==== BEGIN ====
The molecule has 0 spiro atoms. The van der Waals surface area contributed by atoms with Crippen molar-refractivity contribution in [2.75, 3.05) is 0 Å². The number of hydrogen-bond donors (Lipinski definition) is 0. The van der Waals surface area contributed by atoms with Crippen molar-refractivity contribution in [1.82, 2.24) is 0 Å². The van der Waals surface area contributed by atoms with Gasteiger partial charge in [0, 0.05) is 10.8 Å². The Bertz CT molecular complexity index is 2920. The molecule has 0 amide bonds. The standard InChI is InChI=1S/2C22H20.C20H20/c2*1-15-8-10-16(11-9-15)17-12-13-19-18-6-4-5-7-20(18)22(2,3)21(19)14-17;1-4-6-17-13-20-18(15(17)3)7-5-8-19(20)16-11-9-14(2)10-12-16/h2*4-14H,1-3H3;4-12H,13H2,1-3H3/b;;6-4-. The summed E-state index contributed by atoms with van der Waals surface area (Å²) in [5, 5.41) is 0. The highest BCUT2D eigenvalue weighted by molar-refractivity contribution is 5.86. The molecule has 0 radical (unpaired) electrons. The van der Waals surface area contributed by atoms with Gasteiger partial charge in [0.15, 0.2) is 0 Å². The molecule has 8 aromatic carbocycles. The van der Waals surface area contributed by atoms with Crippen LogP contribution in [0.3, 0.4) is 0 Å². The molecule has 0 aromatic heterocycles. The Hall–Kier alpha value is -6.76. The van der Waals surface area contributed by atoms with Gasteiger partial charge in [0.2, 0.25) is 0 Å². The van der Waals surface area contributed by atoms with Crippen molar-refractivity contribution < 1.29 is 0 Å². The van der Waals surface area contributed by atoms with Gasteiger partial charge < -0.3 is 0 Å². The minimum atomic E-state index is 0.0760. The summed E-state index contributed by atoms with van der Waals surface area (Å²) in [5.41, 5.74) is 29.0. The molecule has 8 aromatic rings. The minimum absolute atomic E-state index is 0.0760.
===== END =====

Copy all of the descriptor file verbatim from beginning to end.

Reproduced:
The molecule has 0 spiro atoms. The van der Waals surface area contributed by atoms with Crippen molar-refractivity contribution in [2.75, 3.05) is 0 Å². The number of hydrogen-bond donors (Lipinski definition) is 0. The van der Waals surface area contributed by atoms with Crippen molar-refractivity contribution in [1.82, 2.24) is 0 Å². The van der Waals surface area contributed by atoms with Gasteiger partial charge in [0, 0.05) is 10.8 Å². The Bertz CT molecular complexity index is 2920. The molecule has 0 amide bonds. The standard InChI is InChI=1S/2C22H20.C20H20/c2*1-15-8-10-16(11-9-15)17-12-13-19-18-6-4-5-7-20(18)22(2,3)21(19)14-17;1-4-6-17-13-20-18(15(17)3)7-5-8-19(20)16-11-9-14(2)10-12-16/h2*4-14H,1-3H3;4-12H,13H2,1-3H3/b;;6-4-. The summed E-state index contributed by atoms with van der Waals surface area (Å²) in [5, 5.41) is 0. The highest BCUT2D eigenvalue weighted by molar-refractivity contribution is 5.86. The molecule has 0 radical (unpaired) electrons. The van der Waals surface area contributed by atoms with Gasteiger partial charge in [0.15, 0.2) is 0 Å². The molecule has 8 aromatic carbocycles. The van der Waals surface area contributed by atoms with Crippen LogP contribution in [0.3, 0.4) is 0 Å². The molecule has 0 aromatic heterocycles. The Hall–Kier alpha value is -6.76. The van der Waals surface area contributed by atoms with Gasteiger partial charge in [0.2, 0.25) is 0 Å². The van der Waals surface area contributed by atoms with Crippen molar-refractivity contribution < 1.29 is 0 Å². The van der Waals surface area contributed by atoms with Gasteiger partial charge < -0.3 is 0 Å². The minimum atomic E-state index is 0.0760. The summed E-state index contributed by atoms with van der Waals surface area (Å²) in [5.41, 5.74) is 29.0. The molecule has 8 aromatic rings. The minimum absolute atomic E-state index is 0.0760.